After a shower, my grandfather
always dried his feet well;
then he would trim his toenails.
And once they were the proper length,
he would meticulously dust between each toe
with Johnson and Johnson’s baby powder—
until his toes and feet were as white as chalk.
And then, only then, would he put his socks on.
This ritual must have shaved at least
fifteen or twenty minutes off his day
for as long as I knew him.
But being the curious kid that I was,
who couldn't comprehend why anyone
would treat their feet with such great care—
one morning while he was putting his socks on
I stepped into my grandparent’s bathroom, and said:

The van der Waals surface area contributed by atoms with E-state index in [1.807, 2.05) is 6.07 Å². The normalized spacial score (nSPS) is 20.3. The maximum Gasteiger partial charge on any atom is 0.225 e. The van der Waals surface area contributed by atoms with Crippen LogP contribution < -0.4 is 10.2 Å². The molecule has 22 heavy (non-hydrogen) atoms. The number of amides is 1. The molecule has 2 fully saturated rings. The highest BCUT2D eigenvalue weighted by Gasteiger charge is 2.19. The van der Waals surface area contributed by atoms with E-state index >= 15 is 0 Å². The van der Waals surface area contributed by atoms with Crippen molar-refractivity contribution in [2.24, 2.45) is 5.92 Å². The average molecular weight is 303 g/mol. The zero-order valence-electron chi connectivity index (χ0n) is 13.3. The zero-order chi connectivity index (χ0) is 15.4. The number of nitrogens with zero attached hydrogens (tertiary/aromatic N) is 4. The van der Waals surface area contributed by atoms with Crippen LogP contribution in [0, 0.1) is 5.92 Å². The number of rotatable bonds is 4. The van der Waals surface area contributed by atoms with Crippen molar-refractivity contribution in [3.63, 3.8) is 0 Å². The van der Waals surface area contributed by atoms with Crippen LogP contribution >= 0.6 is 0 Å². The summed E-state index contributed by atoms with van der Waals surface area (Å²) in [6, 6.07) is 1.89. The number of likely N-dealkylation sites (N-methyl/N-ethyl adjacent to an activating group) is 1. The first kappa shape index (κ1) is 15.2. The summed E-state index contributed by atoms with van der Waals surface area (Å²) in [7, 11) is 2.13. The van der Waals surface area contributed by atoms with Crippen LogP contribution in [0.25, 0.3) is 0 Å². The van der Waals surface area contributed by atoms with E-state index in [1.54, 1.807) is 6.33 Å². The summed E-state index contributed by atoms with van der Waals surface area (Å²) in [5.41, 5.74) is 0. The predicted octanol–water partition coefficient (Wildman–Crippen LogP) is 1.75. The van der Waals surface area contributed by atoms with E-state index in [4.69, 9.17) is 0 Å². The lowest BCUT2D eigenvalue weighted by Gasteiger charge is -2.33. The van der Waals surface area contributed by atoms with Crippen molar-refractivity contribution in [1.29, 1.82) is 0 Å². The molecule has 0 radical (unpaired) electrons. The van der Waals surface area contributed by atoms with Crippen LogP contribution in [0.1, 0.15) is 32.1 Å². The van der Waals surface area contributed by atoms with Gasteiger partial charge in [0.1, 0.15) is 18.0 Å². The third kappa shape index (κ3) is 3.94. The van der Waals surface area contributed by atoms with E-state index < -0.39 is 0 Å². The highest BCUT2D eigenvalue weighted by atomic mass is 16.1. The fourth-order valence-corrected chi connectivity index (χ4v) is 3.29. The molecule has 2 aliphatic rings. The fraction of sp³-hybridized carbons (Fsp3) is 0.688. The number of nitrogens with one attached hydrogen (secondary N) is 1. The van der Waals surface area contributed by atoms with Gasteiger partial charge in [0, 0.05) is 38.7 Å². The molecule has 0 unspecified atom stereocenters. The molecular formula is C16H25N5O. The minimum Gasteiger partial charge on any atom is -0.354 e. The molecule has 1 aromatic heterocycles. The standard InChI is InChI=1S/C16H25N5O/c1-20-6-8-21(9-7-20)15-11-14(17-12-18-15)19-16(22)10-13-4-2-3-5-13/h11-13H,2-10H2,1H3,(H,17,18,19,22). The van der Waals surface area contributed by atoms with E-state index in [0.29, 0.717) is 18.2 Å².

"Hey, Grandpa? Why do you do that to your feet?"
And he said: ""Well, you ever have trench foot?"
"No," I giggled. "What’s that?"
"It's nothing, it’s just something I got after Uncle Sam
shipped me off to the pacific to kill people, that's all."
"You killed people grandpa?" I said. "Like James Cagney!"
And he just looked at me speechless for a few seconds
with that angelic face of his while droplets of water
plummeted to their deaths from the shower head to the tub drain.
"Me? No, I've never killed anyone, kid,” he said. "People only get shot
in the movies."
Charles Joseph lives and writes in Montclair, NJ. He is the author of four poetry chapbooks that people seem to really like, and No Outlet (a novel) that he’s currently shopping to agents. His new chapbook Fireball (12 quasi-epic poems of cheerful doom and gloom) is available at wwww.indigentpress.com. One day Charles hopes to own a farm and raise chickens.